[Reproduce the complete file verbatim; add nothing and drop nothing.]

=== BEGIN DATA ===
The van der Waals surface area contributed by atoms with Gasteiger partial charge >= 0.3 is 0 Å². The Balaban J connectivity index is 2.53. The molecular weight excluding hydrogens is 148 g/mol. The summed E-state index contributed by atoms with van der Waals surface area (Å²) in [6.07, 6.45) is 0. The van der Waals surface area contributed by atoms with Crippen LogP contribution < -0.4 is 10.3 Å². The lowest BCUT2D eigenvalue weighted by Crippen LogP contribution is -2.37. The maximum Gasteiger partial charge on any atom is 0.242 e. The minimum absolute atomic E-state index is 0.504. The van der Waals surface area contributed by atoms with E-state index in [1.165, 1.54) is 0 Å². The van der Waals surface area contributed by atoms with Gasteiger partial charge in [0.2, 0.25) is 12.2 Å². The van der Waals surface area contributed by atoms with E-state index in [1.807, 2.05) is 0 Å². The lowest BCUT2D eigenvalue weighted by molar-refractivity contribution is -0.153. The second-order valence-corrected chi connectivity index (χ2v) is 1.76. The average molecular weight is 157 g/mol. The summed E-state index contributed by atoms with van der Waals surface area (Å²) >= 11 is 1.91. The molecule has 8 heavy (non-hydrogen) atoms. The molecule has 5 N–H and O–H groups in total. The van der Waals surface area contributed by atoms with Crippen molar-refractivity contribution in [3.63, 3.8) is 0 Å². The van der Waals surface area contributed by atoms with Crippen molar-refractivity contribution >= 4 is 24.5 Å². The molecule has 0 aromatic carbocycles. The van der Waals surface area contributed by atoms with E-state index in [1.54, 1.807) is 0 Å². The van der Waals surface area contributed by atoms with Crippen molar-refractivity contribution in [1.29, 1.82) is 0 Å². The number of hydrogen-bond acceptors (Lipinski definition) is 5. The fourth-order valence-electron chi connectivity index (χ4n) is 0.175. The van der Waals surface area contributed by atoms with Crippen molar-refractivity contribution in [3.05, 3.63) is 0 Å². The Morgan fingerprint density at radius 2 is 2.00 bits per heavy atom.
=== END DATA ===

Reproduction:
The van der Waals surface area contributed by atoms with Gasteiger partial charge >= 0.3 is 0 Å². The Balaban J connectivity index is 2.53. The molecular weight excluding hydrogens is 148 g/mol. The summed E-state index contributed by atoms with van der Waals surface area (Å²) in [6.07, 6.45) is 0. The van der Waals surface area contributed by atoms with Crippen LogP contribution < -0.4 is 10.3 Å². The lowest BCUT2D eigenvalue weighted by Crippen LogP contribution is -2.37. The maximum Gasteiger partial charge on any atom is 0.242 e. The minimum absolute atomic E-state index is 0.504. The van der Waals surface area contributed by atoms with E-state index in [1.165, 1.54) is 0 Å². The van der Waals surface area contributed by atoms with Gasteiger partial charge in [0.2, 0.25) is 12.2 Å². The van der Waals surface area contributed by atoms with E-state index in [1.807, 2.05) is 0 Å². The lowest BCUT2D eigenvalue weighted by molar-refractivity contribution is -0.153. The second-order valence-corrected chi connectivity index (χ2v) is 1.76. The average molecular weight is 157 g/mol. The summed E-state index contributed by atoms with van der Waals surface area (Å²) >= 11 is 1.91. The molecule has 8 heavy (non-hydrogen) atoms. The molecule has 5 N–H and O–H groups in total. The van der Waals surface area contributed by atoms with Crippen molar-refractivity contribution in [3.63, 3.8) is 0 Å². The van der Waals surface area contributed by atoms with Crippen molar-refractivity contribution >= 4 is 24.5 Å². The molecule has 0 aromatic carbocycles. The van der Waals surface area contributed by atoms with E-state index in [1.54, 1.807) is 0 Å². The van der Waals surface area contributed by atoms with Crippen molar-refractivity contribution in [1.29, 1.82) is 0 Å². The number of hydrogen-bond acceptors (Lipinski definition) is 5. The fourth-order valence-electron chi connectivity index (χ4n) is 0.175. The van der Waals surface area contributed by atoms with Crippen molar-refractivity contribution in [3.05, 3.63) is 0 Å². The Morgan fingerprint density at radius 2 is 2.00 bits per heavy atom.